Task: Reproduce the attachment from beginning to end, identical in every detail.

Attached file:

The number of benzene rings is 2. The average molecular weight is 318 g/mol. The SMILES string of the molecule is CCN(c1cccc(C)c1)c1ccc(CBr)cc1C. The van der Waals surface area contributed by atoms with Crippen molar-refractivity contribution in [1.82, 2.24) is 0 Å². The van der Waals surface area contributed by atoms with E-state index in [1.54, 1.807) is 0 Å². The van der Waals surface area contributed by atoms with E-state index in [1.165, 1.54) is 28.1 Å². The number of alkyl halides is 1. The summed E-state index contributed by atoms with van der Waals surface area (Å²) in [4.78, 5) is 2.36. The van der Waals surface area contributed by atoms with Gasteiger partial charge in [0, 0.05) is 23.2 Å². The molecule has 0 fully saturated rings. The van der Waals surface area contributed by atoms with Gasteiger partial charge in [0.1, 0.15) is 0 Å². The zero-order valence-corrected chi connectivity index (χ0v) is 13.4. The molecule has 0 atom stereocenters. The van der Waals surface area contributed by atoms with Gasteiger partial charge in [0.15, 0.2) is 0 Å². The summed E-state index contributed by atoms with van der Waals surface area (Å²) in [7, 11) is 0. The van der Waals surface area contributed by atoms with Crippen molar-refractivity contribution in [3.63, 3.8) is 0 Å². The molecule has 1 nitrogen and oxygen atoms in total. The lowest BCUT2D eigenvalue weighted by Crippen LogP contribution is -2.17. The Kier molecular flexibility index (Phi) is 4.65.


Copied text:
The number of benzene rings is 2. The average molecular weight is 318 g/mol. The SMILES string of the molecule is CCN(c1cccc(C)c1)c1ccc(CBr)cc1C. The van der Waals surface area contributed by atoms with Crippen molar-refractivity contribution in [1.82, 2.24) is 0 Å². The van der Waals surface area contributed by atoms with E-state index in [1.54, 1.807) is 0 Å². The van der Waals surface area contributed by atoms with E-state index in [1.165, 1.54) is 28.1 Å². The number of alkyl halides is 1. The summed E-state index contributed by atoms with van der Waals surface area (Å²) in [4.78, 5) is 2.36. The van der Waals surface area contributed by atoms with Gasteiger partial charge in [0, 0.05) is 23.2 Å². The molecule has 0 fully saturated rings. The van der Waals surface area contributed by atoms with Gasteiger partial charge in [0.1, 0.15) is 0 Å². The zero-order valence-corrected chi connectivity index (χ0v) is 13.4. The molecule has 0 atom stereocenters. The van der Waals surface area contributed by atoms with Gasteiger partial charge in [0.15, 0.2) is 0 Å². The summed E-state index contributed by atoms with van der Waals surface area (Å²) in [7, 11) is 0. The van der Waals surface area contributed by atoms with Crippen molar-refractivity contribution in [3.63, 3.8) is 0 Å². The molecule has 1 nitrogen and oxygen atoms in total. The lowest BCUT2D eigenvalue weighted by Crippen LogP contribution is -2.17. The Kier molecular flexibility index (Phi) is 4.65.